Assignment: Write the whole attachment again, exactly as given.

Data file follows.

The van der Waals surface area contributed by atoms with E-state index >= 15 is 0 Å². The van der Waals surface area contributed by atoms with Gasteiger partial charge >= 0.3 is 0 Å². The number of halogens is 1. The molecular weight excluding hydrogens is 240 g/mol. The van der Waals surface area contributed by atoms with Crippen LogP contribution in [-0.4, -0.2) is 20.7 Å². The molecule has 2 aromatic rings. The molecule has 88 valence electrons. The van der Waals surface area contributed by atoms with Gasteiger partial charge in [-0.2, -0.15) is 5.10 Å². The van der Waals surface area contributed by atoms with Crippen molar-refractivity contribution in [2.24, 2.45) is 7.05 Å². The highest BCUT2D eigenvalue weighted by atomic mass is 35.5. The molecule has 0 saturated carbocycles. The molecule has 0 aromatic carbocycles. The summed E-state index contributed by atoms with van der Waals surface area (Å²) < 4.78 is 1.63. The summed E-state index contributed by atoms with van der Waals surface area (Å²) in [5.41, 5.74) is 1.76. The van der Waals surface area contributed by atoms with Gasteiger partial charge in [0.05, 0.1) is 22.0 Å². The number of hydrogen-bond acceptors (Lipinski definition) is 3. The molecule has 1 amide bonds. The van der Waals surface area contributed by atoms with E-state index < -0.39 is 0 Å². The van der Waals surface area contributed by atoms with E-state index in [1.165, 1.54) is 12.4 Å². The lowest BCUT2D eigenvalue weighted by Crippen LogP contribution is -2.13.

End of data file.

The van der Waals surface area contributed by atoms with E-state index >= 15 is 0 Å². The van der Waals surface area contributed by atoms with Gasteiger partial charge >= 0.3 is 0 Å². The number of halogens is 1. The molecular weight excluding hydrogens is 240 g/mol. The van der Waals surface area contributed by atoms with Crippen LogP contribution in [-0.4, -0.2) is 20.7 Å². The molecule has 2 aromatic rings. The molecule has 88 valence electrons. The van der Waals surface area contributed by atoms with Gasteiger partial charge in [-0.2, -0.15) is 5.10 Å². The van der Waals surface area contributed by atoms with Crippen molar-refractivity contribution in [2.24, 2.45) is 7.05 Å². The highest BCUT2D eigenvalue weighted by atomic mass is 35.5. The molecule has 0 saturated carbocycles. The molecule has 0 aromatic carbocycles. The summed E-state index contributed by atoms with van der Waals surface area (Å²) < 4.78 is 1.63. The summed E-state index contributed by atoms with van der Waals surface area (Å²) in [5.41, 5.74) is 1.76. The van der Waals surface area contributed by atoms with Gasteiger partial charge in [0.05, 0.1) is 22.0 Å². The number of hydrogen-bond acceptors (Lipinski definition) is 3. The molecule has 1 amide bonds. The van der Waals surface area contributed by atoms with E-state index < -0.39 is 0 Å². The van der Waals surface area contributed by atoms with E-state index in [1.165, 1.54) is 12.4 Å². The lowest BCUT2D eigenvalue weighted by Crippen LogP contribution is -2.13.